Now it feels like it did all over again. All the uncertainty we felt regarding The Hunger Games movie is back, and it feels as if it’s gotten even worse. Now we’re worried that this little franchise that could will get derailed because they’re bringing in someone new. We’re worried that the choice of director will be all wrong. We’re worried about an inconsistent vision for the series. We’re worried that some of the most beloved characters in the series will be cast poorly and in a strictly superficial way. We’re worried that this new guy won’t stick to the book because they don’t have the same respect for the source material. We’re worried that whoever directs won’t have enough time to do a good job.
It’s a little unfair. I don’t exactly envy whoever is coming in to replace Gary because there is so much doubt among such passionate fans. Whoever it is will have a lot to prove to us. The bar was set pretty high, and frankly, we’re kind of pissed off that we have to worry again.
So, future director of Catching Fire, be careful. We want you to do well, we do. It only benefits us if you turn out to do a great job, because we’ll get a good movie we can be proud of. But we are worried, and we don’t like being this way.
All this worrying is not good for my health
Yes, of course I’m going to write about Gary Ross today, what else would I write about?! Last night I was sad about the news, even shed a few tears, it literally felt like someone had died to me. But now, oh now — now I’m just angry. I thought I would write an article today about who I think would be a good replacement for Ross, but I’m kind of too pissed to do that right now, so no fantasy director lists will be blinding your retinas all thanks to me today. Nope, today it’s about hissing, and biting, and railing and wondering one thing, one tiny fucking thing (oh yeah, there might be swearing today), if time = money, and money = time, and Lionsgate has all the money — why can’t they just make more time?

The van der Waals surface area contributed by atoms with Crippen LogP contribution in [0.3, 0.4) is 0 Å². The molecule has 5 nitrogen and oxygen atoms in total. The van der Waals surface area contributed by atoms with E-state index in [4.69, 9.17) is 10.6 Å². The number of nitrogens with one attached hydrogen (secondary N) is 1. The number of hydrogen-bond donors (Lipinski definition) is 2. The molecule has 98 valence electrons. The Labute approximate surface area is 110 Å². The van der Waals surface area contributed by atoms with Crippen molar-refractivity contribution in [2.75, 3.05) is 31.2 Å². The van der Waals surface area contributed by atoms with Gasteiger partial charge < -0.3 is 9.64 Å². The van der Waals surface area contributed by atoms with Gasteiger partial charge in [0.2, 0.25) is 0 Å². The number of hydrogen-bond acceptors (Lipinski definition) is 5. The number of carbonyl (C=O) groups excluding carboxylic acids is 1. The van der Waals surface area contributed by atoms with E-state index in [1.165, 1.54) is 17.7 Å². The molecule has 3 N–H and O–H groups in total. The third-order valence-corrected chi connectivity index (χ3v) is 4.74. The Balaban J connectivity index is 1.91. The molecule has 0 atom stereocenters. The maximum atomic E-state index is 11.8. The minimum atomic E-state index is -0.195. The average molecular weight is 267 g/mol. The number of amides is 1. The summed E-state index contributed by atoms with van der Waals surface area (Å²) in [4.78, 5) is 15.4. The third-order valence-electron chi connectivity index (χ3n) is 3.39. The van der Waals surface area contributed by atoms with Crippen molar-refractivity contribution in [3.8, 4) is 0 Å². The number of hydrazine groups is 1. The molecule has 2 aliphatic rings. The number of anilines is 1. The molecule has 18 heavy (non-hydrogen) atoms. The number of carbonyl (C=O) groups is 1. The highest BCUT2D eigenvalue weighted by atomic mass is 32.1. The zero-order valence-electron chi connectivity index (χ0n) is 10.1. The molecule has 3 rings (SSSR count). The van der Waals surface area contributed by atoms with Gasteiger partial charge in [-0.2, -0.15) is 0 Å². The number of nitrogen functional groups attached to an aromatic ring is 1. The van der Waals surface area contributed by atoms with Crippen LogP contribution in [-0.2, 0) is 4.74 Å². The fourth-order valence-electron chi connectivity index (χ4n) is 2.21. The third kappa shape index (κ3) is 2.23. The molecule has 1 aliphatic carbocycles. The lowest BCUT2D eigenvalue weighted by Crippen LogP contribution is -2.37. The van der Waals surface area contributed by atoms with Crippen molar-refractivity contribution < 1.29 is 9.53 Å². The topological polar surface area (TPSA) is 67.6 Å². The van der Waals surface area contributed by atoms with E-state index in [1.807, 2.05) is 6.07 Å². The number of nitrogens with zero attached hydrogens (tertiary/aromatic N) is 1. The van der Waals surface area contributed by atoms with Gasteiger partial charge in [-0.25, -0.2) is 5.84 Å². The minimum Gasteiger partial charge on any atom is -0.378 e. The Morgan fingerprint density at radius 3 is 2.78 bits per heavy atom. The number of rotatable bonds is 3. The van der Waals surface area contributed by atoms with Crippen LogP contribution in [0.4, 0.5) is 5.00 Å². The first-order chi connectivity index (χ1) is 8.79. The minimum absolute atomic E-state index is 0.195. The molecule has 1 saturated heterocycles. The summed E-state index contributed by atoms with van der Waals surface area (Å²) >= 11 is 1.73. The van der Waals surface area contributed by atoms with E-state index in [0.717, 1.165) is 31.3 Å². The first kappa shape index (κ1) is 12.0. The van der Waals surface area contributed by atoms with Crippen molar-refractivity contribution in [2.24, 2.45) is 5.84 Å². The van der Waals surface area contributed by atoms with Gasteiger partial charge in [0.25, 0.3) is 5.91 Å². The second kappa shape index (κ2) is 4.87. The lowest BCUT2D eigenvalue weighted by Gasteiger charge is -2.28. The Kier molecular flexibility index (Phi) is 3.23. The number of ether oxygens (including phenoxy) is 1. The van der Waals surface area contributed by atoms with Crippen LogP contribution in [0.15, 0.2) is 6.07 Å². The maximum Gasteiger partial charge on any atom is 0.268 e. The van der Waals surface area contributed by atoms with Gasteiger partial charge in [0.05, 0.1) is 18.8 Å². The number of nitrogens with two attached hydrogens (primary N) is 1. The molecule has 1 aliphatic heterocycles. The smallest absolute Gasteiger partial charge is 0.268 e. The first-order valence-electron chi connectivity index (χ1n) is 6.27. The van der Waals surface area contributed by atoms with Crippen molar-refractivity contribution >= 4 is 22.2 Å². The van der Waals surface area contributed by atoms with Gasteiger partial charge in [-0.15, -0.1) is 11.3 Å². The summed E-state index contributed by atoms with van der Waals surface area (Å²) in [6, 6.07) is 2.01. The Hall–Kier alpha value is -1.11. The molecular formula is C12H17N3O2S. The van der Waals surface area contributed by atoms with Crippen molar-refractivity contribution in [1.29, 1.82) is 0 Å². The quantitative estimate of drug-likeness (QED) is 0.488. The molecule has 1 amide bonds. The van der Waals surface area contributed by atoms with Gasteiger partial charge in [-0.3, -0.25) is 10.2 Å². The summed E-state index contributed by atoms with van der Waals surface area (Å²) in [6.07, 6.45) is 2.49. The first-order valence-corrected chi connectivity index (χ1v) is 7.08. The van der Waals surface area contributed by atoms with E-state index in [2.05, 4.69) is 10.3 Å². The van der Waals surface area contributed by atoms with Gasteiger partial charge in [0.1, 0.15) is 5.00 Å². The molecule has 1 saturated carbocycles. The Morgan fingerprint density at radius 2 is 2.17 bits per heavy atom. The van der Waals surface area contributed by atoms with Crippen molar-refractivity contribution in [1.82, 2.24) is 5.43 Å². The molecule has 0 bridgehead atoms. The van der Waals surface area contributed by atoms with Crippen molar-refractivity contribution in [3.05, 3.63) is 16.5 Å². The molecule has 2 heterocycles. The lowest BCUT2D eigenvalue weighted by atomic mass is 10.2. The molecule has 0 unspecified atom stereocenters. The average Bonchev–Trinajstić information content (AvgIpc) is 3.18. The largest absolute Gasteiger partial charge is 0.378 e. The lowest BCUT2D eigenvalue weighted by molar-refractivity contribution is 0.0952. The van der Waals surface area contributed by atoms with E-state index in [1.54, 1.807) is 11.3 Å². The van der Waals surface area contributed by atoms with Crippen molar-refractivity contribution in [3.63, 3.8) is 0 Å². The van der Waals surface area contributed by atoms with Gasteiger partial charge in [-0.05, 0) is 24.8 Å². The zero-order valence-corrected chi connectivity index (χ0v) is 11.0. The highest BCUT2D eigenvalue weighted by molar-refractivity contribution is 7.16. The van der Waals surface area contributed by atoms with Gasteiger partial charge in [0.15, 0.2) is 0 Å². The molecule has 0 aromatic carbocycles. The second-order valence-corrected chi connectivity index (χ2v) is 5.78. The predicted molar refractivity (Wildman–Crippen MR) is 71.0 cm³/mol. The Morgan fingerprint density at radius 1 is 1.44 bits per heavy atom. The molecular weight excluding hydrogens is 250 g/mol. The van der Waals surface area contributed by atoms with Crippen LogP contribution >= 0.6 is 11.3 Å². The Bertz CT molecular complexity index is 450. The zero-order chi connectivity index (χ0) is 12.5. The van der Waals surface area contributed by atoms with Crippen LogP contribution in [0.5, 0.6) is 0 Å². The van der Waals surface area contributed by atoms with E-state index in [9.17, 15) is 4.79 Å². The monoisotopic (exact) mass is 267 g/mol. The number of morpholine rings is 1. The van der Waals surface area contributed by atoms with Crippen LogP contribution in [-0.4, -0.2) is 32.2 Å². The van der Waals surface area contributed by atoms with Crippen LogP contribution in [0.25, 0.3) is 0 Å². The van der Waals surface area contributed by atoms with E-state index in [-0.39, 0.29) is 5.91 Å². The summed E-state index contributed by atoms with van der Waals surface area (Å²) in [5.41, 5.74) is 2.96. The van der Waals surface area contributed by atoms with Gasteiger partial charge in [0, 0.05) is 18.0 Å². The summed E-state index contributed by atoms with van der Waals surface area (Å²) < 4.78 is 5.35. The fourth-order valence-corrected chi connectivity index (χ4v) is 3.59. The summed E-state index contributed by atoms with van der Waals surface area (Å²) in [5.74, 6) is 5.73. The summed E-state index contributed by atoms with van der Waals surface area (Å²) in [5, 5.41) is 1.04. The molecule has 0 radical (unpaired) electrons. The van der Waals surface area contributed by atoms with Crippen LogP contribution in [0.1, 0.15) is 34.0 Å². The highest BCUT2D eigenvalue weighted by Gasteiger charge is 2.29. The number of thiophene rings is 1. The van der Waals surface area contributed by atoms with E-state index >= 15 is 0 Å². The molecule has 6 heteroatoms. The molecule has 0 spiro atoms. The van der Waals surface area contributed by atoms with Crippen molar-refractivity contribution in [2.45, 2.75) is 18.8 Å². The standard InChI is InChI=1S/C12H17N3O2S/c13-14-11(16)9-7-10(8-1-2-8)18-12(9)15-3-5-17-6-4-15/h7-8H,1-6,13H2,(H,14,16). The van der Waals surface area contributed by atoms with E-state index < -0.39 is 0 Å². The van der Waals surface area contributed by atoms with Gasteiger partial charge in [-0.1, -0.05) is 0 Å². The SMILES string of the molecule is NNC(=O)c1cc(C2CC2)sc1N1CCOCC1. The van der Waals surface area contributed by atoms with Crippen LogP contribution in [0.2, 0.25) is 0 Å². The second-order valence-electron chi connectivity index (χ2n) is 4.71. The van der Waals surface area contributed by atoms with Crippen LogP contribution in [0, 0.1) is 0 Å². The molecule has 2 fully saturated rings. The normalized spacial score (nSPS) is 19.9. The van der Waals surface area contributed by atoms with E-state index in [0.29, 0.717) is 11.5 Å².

No matter who takes the helm on Catching Fire it’s my opinion and many others, that they will not have enough time to make the kind of film Catching Fire deserves to be made into. The schedule is this: Four months for pre-production, that includes casting, concept art, set building, location scouting, legalities, permits for special effects — like pyrotechnics, transport, lodging, story boarding, costuming, training of actors and stunt people for action sequences, rehearsal time. Oh, and the most important thing — finalizing a script. That’s right people, they don’t have a finished script yet, they have a first draft, and no film ever gets shot with a first draft of a script. Production is slated to begin in late August, and they have to be done by December so Jennifer Lawrence can travel to England (I assume it’ll shoot in England again), to work on X-Men in January. That’s four months to shoot Catching Fire. Do you know how long it took to film The Hunger Games? 5 months. There’s not enough time in this schedule to make a truly quality film, a film that deserves to be the visual representation of this installment in The Hunger Games series.